Loudcloud boosts security tools

The September terrorist attacks in New York and Washington thrust the subject of network security to the top of virtually every corporate IT agenda. But even before those startling events, a proliferation of automated worms, viruses, and vendor-announced vulnerabilities had IT managers on high alert.

A number of solution providers are scurrying to address the new security concerns. One of the more interesting recent offerings comes from managed services provider, Loudcloud, Inc. The Sunnyvale, CA-based company, once highly touted for a management team that included Netscape founder Mark Andreessen, was founded to provide outsourcing services for the day-to-day management of corporate Internet infrastructures. The now-struggling supplier said it is beefing up the security capabilities of its offering.

In addition to the digital certificate management and access control services offered previously, the company disclosed plans to offer new security capabilities on an outsourcing basis.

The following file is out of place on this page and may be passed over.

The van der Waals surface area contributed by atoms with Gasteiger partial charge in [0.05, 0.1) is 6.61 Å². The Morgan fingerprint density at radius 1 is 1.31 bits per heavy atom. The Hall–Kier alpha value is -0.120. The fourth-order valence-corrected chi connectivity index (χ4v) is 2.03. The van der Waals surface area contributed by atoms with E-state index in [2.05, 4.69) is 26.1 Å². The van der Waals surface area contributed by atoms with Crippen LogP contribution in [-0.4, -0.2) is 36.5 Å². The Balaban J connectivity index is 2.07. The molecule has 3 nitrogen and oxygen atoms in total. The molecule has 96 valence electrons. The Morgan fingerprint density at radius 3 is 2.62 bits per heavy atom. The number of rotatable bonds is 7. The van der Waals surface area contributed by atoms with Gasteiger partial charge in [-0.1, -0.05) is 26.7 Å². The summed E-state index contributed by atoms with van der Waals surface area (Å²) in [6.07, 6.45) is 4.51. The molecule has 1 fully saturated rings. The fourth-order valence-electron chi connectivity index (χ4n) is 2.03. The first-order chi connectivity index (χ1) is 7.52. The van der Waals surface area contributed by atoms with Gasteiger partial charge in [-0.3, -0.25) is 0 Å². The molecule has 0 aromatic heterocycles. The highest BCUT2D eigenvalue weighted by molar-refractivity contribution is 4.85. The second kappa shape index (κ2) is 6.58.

The new capabilities include:

  • Intrusion Detection Analysis: Said to analyzes the latest scans, probes, and intrusion attempts directed at a company's site, and then provide a detailed report of statistics highlighting the major types and sources of attack. The system is priced at $1,000 or on a subscription basis (with upgrades) for $850 per month.
  • Vulnerability Analysis: A stand-alone site-defense evaluation service. Loudcloud security experts identify and analyze weaknesses in the company's site profile and recommend a course of action to address any security exposures. The analysis includes a review of the company's public IP addresses and Web applications. The assessment lists for $1,000 for up to 10 hosts.
  • Application Attack Simulation: Models specific threat scenarios, locates vulnerabilities, and validates exploitation possibilities to strengthen defenses at the application level and provide users with a deeper level of analysis. Pricing starts at $10,000.
  • Application Code Review: Security experts examine a company's application source code for insecure coding techniques or practices that may allow for vulnerabilities, such as URL tampering and cookie poisoning. Pricing is unavailable.
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About the Author

John K. Waters is a freelance writer based in Silicon Valley. He can be reached at [email protected].